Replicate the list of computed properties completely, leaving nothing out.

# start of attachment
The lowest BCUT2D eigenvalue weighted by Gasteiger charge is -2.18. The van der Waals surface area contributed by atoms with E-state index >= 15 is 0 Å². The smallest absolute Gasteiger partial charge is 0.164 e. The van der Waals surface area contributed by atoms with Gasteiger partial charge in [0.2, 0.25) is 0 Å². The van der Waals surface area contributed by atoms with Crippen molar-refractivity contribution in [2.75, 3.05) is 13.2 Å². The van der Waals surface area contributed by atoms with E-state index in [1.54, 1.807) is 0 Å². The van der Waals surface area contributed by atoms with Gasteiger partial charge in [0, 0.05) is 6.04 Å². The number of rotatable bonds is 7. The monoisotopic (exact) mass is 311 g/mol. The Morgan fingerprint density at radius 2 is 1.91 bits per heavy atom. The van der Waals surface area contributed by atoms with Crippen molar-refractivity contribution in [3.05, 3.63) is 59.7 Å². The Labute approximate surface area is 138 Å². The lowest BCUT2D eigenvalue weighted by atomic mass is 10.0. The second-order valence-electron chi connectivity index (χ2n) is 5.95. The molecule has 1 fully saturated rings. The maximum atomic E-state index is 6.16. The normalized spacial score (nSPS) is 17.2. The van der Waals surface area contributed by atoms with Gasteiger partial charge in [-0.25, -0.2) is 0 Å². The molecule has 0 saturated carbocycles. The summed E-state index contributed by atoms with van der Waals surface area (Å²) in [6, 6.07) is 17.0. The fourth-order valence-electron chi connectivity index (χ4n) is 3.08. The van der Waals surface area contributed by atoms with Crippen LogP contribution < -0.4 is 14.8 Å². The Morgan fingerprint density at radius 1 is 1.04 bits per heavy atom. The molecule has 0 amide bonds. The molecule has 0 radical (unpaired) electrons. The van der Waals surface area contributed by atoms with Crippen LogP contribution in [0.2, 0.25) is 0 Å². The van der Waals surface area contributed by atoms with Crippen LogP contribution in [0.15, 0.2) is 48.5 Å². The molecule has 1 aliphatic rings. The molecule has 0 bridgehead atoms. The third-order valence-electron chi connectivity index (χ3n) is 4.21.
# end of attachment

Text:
The lowest BCUT2D eigenvalue weighted by Gasteiger charge is -2.18. The van der Waals surface area contributed by atoms with E-state index >= 15 is 0 Å². The smallest absolute Gasteiger partial charge is 0.164 e. The van der Waals surface area contributed by atoms with Gasteiger partial charge in [0.2, 0.25) is 0 Å². The van der Waals surface area contributed by atoms with Crippen molar-refractivity contribution in [2.75, 3.05) is 13.2 Å². The van der Waals surface area contributed by atoms with E-state index in [1.54, 1.807) is 0 Å². The van der Waals surface area contributed by atoms with Gasteiger partial charge in [0, 0.05) is 6.04 Å². The number of rotatable bonds is 7. The monoisotopic (exact) mass is 311 g/mol. The Morgan fingerprint density at radius 2 is 1.91 bits per heavy atom. The van der Waals surface area contributed by atoms with Crippen molar-refractivity contribution in [3.05, 3.63) is 59.7 Å². The Labute approximate surface area is 138 Å². The lowest BCUT2D eigenvalue weighted by atomic mass is 10.0. The second-order valence-electron chi connectivity index (χ2n) is 5.95. The molecule has 1 fully saturated rings. The maximum atomic E-state index is 6.16. The normalized spacial score (nSPS) is 17.2. The van der Waals surface area contributed by atoms with Gasteiger partial charge in [-0.25, -0.2) is 0 Å². The molecule has 0 saturated carbocycles. The summed E-state index contributed by atoms with van der Waals surface area (Å²) in [6, 6.07) is 17.0. The fourth-order valence-electron chi connectivity index (χ4n) is 3.08. The van der Waals surface area contributed by atoms with Crippen LogP contribution < -0.4 is 14.8 Å². The Morgan fingerprint density at radius 1 is 1.04 bits per heavy atom. The molecule has 0 amide bonds. The molecule has 0 radical (unpaired) electrons. The van der Waals surface area contributed by atoms with Crippen LogP contribution in [0.2, 0.25) is 0 Å². The van der Waals surface area contributed by atoms with Crippen LogP contribution in [0.15, 0.2) is 48.5 Å². The molecule has 1 aliphatic rings. The molecule has 0 bridgehead atoms. The third-order valence-electron chi connectivity index (χ3n) is 4.21.